This, too, could be a hate crime
Offenses against Muslims in the United States seem to be automatically labeled as “hate crimes” by federal officials. But when the targets are Christians, perhaps because of their beliefs, it is different. Motives tend to remain “unknown.”
Four people were injured last Thursday when a man walked into a Columbus, Ohio, restaurant and attacked them with a machete. Police shot the attacker, Mohamed Barry, 30, dead.
His assault was on the Nazareth Restaurant and Deli, owned by Hany Baransi, a man of Arab ethnicity who came to this country from Israel. Baransi is known and respected in his community as a devout Christian and a strong supporter of Israel.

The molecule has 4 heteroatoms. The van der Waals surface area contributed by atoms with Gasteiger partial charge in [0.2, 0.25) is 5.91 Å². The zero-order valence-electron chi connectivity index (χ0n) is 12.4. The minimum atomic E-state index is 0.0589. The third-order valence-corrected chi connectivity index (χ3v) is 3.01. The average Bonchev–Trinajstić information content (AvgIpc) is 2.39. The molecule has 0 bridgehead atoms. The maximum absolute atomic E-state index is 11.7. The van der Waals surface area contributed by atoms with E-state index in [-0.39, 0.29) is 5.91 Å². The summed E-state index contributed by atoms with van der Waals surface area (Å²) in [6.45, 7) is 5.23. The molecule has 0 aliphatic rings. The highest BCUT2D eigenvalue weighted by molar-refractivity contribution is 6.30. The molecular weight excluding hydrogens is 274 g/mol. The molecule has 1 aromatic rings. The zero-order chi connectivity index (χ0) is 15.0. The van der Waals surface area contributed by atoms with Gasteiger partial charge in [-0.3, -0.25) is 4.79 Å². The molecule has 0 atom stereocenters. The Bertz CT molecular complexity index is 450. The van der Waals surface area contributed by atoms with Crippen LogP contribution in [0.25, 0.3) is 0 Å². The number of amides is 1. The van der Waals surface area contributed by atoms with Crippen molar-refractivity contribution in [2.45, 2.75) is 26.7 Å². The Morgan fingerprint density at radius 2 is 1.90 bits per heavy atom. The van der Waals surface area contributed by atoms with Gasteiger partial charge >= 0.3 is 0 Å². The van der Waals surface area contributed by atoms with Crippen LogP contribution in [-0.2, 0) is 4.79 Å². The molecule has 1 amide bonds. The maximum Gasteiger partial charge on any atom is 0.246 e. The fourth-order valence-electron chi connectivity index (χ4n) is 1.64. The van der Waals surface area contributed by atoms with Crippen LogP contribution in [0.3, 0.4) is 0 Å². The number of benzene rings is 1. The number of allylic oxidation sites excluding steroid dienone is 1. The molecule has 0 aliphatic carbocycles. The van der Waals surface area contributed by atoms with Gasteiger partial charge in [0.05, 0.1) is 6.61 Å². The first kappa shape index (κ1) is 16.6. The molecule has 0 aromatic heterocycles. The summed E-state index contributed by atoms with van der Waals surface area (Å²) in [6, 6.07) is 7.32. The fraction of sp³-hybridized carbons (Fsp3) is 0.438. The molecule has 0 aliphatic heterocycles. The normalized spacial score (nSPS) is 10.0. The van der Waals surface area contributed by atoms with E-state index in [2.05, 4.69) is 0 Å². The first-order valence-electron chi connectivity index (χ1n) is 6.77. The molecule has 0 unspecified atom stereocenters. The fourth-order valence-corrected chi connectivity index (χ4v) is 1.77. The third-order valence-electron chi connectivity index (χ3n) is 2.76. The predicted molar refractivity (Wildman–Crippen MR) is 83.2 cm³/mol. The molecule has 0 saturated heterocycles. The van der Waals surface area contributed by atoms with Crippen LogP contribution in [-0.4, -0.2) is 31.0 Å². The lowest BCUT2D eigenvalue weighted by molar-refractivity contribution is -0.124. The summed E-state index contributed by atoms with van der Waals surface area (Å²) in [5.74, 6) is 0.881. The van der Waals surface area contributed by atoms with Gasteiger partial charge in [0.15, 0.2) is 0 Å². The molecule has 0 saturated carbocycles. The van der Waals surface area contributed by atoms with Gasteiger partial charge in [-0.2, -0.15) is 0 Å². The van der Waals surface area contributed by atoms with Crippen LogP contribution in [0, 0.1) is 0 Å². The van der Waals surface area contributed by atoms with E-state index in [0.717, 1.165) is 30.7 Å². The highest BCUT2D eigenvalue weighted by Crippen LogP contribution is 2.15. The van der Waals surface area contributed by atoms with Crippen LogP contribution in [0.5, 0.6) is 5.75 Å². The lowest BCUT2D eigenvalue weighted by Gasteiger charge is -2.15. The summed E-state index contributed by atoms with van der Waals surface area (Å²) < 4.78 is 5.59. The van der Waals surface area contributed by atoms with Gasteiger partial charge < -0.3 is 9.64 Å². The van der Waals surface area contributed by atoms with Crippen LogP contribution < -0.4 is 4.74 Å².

Columbus police – quite appropriately – were saying Monday they were still investigating the case and had not established a motive. No one in Washington appears to have spoken out about it.
But rest assured, had Baransi been a devout Muslim and a supporter of, say, Palestinian nationalism, someone at the U.S. Justice Department would have been talking about a hate crime.
One wonders why, unlike local police in most places, the federal officials are not willing to wait until investigations determine motives.